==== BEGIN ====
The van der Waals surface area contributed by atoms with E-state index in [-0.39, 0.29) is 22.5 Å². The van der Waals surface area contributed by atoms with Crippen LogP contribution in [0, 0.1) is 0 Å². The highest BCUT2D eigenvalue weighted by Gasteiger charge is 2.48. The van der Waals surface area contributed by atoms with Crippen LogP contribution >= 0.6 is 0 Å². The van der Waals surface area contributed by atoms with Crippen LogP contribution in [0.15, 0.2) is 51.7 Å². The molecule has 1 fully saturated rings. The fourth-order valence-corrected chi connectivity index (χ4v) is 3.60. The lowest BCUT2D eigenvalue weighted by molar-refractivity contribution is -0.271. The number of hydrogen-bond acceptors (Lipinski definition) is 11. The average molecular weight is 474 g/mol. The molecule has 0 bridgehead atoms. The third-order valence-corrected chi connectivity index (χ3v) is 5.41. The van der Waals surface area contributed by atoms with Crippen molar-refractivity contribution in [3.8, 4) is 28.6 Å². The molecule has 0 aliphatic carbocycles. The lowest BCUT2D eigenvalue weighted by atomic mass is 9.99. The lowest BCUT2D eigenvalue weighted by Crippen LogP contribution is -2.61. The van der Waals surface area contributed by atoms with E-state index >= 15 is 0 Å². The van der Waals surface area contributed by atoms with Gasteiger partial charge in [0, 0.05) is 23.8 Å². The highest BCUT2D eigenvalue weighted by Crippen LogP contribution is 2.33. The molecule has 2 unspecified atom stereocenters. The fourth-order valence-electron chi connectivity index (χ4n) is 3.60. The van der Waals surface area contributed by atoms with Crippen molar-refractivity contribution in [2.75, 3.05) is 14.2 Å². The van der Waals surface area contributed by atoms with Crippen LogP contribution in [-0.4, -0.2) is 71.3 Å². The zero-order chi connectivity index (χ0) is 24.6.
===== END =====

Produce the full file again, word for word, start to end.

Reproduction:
The van der Waals surface area contributed by atoms with E-state index in [-0.39, 0.29) is 22.5 Å². The van der Waals surface area contributed by atoms with Crippen LogP contribution in [0, 0.1) is 0 Å². The highest BCUT2D eigenvalue weighted by Gasteiger charge is 2.48. The van der Waals surface area contributed by atoms with Crippen LogP contribution >= 0.6 is 0 Å². The van der Waals surface area contributed by atoms with Crippen LogP contribution in [0.15, 0.2) is 51.7 Å². The molecule has 1 fully saturated rings. The fourth-order valence-corrected chi connectivity index (χ4v) is 3.60. The lowest BCUT2D eigenvalue weighted by molar-refractivity contribution is -0.271. The number of hydrogen-bond acceptors (Lipinski definition) is 11. The average molecular weight is 474 g/mol. The molecule has 0 bridgehead atoms. The third-order valence-corrected chi connectivity index (χ3v) is 5.41. The van der Waals surface area contributed by atoms with Crippen molar-refractivity contribution in [3.8, 4) is 28.6 Å². The molecule has 0 aliphatic carbocycles. The lowest BCUT2D eigenvalue weighted by atomic mass is 9.99. The lowest BCUT2D eigenvalue weighted by Crippen LogP contribution is -2.61. The van der Waals surface area contributed by atoms with E-state index >= 15 is 0 Å². The van der Waals surface area contributed by atoms with Gasteiger partial charge in [0, 0.05) is 23.8 Å². The highest BCUT2D eigenvalue weighted by Crippen LogP contribution is 2.33. The molecule has 2 unspecified atom stereocenters. The fourth-order valence-electron chi connectivity index (χ4n) is 3.60. The van der Waals surface area contributed by atoms with Crippen molar-refractivity contribution in [2.75, 3.05) is 14.2 Å². The van der Waals surface area contributed by atoms with Crippen LogP contribution in [-0.4, -0.2) is 71.3 Å². The zero-order chi connectivity index (χ0) is 24.6.